Epidural Lavage Study for Lumbar Stenosis

D

Dallas VA Medical Center

Status

Completed

Conditions

Lumbar Spinal Stenosis

Treatments

Procedure: Epidural Steroid Injection with Lavage

Study type

Interventional

Funder types

Other
Other U.S. Federal agency

Identifiers

NCT03511053
17-054

Details and patient eligibility

About

The purpose of this research is to find out if there are inflammatory biomarkers (also known as biological markers) in epidural space that can predict response to an epidural steroid injection. This study will also be evaluating whether the results of an EMG study (also known as electromyography) can predict the response to an epidural steroid injection.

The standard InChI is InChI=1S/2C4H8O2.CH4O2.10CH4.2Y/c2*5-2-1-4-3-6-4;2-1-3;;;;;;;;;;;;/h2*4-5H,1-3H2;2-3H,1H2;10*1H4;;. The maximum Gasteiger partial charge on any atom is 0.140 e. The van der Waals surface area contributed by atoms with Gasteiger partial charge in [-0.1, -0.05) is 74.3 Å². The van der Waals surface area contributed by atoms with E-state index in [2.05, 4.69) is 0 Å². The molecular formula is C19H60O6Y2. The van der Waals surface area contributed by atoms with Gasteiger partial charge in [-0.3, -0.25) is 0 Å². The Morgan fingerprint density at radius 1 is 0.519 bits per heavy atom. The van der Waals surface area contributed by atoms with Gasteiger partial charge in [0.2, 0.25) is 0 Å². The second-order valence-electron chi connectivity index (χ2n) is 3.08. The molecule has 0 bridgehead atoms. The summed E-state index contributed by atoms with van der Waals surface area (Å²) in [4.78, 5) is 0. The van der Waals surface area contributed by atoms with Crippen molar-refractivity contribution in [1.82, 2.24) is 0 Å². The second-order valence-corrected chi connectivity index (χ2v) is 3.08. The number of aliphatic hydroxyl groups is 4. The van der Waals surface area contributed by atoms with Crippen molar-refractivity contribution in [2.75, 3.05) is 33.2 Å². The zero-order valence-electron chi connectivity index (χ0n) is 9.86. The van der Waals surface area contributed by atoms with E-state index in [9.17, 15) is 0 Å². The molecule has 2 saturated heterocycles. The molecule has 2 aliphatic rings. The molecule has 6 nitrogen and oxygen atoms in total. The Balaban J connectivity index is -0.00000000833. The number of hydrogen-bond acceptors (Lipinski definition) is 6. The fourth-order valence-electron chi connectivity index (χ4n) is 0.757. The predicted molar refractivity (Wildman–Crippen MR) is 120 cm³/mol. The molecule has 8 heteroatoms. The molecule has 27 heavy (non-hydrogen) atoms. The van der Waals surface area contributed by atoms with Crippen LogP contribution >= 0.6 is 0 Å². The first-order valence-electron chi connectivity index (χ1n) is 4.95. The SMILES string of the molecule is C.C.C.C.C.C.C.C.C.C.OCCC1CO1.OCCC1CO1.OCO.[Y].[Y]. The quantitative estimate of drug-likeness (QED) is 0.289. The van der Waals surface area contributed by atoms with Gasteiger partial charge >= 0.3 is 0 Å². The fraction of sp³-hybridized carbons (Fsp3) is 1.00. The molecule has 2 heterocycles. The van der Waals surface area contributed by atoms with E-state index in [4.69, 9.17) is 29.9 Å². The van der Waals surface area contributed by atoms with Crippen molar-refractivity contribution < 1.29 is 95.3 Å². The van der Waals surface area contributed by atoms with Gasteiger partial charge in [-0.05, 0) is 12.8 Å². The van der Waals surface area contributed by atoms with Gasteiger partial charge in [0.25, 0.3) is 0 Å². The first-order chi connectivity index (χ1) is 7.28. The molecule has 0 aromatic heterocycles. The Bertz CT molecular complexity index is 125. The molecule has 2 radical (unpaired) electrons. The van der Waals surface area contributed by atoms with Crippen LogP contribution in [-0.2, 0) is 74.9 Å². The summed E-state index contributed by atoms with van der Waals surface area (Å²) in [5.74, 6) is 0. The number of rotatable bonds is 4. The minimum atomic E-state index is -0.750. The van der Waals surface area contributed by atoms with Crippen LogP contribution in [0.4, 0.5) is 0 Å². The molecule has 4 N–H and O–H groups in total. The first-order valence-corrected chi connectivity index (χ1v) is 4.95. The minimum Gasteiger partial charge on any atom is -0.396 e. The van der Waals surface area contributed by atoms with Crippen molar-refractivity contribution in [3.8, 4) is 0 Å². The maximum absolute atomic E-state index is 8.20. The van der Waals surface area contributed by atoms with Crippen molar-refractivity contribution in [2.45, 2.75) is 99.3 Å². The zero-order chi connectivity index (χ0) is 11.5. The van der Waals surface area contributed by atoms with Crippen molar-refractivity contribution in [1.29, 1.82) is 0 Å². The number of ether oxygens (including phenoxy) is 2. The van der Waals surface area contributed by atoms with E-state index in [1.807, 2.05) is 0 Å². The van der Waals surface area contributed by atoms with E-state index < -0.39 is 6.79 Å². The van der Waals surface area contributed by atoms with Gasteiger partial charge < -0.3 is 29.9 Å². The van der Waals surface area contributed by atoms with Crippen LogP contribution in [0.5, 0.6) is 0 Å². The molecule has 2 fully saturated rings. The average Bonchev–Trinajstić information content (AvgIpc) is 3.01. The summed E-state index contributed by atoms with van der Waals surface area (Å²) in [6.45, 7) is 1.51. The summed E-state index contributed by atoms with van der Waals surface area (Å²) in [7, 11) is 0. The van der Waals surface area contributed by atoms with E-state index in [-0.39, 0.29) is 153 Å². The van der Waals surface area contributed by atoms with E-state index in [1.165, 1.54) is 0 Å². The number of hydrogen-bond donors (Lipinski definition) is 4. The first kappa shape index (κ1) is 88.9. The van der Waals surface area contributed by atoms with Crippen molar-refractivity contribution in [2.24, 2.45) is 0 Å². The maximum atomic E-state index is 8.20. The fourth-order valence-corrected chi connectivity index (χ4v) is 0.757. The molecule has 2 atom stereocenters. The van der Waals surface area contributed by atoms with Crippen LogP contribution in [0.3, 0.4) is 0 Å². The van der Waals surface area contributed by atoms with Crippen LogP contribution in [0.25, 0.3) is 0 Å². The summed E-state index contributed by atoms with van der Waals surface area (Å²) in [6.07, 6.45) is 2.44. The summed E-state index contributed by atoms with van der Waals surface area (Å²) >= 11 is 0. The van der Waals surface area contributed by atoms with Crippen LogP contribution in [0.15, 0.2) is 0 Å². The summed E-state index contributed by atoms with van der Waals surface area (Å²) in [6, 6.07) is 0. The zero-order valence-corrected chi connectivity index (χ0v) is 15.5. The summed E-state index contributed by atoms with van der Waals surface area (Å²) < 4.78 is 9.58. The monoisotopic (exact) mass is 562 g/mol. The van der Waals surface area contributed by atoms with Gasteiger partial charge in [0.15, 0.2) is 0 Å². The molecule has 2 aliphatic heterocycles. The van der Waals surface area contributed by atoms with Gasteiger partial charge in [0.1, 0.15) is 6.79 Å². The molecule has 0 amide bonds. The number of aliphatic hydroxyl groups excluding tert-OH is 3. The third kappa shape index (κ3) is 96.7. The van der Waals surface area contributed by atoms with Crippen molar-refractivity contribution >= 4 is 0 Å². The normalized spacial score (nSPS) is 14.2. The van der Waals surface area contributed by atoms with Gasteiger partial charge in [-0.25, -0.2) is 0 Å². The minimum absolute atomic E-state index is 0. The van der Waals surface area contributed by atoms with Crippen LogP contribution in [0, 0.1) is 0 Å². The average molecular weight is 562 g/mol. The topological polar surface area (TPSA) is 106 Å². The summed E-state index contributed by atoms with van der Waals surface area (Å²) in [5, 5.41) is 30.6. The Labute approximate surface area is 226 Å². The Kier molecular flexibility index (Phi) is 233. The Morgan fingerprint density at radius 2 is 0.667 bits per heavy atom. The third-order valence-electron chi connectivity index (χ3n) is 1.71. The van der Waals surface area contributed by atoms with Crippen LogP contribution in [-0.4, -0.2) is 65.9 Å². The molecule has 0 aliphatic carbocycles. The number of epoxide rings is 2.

Full description